If your requirement really is ad hoc – the once in a blue moon need that, to be fair, many firms do have – then a freelance or small firm may be just what you need. However, if you have a regular requirement, is it not better to develop a relationship with a reasonable size firm who has contacts across the globe for individual languages and specific technical knowledge, rather than take a chance on a one-off success? I’d argue that it is, even though I know I may well be accused of ‘you would say that, wouldn’t you?’ and I’d also argue that the perils of getting it wrong make it far riskier to work with someone you don’t know rather than with someone with whom you have been able to develop a trusting relationship with over a sustained period of time. The onus, believe me, is on the translation company to deliver. We know the value of relationships and where there is trust and honesty it’s far easier to get the required result, on time and at a mutually acceptable price.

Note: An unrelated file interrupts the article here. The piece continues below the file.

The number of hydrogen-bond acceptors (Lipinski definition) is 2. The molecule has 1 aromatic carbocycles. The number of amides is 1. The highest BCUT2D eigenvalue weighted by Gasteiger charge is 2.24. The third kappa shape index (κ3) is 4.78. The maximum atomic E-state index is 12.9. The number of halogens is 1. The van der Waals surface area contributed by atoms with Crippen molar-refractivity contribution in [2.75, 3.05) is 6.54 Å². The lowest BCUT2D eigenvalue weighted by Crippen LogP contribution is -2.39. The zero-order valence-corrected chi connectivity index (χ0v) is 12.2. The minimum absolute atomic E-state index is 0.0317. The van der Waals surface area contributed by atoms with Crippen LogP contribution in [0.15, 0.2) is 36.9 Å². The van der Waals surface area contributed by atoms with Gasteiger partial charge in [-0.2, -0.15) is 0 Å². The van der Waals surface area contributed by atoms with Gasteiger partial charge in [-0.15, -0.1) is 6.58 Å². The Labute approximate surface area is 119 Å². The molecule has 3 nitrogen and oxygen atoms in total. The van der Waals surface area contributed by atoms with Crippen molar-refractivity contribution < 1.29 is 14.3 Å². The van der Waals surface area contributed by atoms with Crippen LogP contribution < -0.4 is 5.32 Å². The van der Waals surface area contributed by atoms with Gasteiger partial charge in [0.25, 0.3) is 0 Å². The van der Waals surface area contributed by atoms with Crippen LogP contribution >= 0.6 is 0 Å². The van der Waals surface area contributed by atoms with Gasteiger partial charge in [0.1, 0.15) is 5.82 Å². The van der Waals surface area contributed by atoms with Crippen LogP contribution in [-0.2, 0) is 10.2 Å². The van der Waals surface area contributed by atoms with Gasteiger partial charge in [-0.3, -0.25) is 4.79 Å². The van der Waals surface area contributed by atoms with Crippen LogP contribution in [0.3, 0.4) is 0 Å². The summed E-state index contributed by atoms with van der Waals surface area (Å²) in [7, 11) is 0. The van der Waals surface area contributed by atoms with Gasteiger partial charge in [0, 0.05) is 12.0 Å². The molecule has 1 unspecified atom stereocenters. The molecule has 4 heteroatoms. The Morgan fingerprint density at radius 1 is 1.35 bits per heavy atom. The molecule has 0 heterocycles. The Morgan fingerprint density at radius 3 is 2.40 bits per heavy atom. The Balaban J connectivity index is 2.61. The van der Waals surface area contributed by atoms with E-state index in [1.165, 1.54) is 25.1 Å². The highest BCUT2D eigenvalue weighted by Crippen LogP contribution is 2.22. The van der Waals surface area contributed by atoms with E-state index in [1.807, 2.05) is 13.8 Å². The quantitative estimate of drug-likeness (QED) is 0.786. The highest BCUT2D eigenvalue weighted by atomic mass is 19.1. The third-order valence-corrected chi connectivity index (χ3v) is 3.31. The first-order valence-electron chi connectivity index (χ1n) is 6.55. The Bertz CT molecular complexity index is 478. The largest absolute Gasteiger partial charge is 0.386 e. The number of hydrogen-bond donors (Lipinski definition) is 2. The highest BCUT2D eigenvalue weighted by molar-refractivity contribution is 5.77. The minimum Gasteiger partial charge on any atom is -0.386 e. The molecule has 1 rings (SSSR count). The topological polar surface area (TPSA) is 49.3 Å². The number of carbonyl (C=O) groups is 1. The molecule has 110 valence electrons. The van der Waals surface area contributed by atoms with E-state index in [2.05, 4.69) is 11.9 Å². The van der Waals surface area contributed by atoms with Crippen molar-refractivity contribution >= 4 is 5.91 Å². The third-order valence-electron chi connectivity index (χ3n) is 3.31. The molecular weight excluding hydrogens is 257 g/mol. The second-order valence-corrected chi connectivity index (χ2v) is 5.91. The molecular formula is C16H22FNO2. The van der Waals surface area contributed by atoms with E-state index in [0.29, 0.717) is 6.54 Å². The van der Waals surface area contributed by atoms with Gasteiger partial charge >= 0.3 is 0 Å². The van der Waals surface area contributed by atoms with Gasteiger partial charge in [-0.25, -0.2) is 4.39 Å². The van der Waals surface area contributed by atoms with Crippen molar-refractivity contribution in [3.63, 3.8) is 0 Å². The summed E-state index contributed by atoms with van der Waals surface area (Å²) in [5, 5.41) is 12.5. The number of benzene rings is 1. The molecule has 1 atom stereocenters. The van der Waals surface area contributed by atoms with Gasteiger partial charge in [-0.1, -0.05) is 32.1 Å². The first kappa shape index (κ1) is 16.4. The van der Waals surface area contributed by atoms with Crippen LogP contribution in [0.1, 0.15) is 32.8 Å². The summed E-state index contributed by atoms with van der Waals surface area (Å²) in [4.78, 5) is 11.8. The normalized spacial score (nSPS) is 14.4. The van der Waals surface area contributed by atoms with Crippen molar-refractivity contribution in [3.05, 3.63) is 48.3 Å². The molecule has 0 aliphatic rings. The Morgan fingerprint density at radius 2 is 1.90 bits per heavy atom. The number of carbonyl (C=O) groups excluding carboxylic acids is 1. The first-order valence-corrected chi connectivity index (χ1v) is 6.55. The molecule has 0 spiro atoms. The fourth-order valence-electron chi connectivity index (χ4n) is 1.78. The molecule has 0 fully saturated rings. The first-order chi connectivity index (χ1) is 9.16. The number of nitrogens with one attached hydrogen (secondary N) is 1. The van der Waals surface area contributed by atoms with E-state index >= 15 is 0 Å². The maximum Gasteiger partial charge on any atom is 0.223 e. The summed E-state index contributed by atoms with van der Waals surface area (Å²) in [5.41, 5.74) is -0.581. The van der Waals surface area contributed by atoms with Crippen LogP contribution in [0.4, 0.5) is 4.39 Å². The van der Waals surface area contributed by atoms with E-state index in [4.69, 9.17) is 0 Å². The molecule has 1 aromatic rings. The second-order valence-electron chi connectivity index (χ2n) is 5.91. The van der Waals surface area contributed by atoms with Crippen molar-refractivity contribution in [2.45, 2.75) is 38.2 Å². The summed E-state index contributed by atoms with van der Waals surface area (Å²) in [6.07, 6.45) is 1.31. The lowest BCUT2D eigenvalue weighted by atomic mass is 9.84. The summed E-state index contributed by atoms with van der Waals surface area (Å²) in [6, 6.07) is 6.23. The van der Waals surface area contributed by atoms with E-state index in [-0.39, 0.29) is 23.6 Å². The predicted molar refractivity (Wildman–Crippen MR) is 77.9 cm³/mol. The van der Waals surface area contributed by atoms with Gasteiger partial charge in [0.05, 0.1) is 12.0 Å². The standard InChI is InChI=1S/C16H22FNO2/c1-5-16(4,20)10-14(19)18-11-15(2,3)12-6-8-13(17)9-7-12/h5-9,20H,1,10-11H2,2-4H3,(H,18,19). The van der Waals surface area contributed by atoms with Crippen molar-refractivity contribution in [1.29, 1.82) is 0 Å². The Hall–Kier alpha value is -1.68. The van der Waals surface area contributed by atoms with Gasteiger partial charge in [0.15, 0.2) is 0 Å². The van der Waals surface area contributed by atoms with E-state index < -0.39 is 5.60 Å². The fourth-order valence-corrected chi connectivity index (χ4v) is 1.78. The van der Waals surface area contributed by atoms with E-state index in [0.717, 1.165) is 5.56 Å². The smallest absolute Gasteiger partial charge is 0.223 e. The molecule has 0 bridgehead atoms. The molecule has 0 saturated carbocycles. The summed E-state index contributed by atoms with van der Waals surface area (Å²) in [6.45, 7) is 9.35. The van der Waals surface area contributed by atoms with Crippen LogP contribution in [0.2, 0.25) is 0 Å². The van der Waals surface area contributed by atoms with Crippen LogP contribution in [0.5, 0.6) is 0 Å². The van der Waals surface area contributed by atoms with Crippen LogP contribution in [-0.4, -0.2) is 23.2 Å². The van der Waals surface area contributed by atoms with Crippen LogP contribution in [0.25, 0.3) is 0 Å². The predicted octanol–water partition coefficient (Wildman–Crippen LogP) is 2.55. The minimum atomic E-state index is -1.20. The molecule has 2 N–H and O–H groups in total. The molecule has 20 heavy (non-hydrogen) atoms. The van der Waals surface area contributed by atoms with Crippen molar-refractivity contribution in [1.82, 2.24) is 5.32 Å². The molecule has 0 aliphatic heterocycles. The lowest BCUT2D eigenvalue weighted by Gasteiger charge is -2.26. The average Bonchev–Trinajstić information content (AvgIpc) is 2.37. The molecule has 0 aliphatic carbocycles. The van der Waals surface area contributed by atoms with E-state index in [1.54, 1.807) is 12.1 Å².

To be continued…

James Miller, Interpreting Manager, Global Connects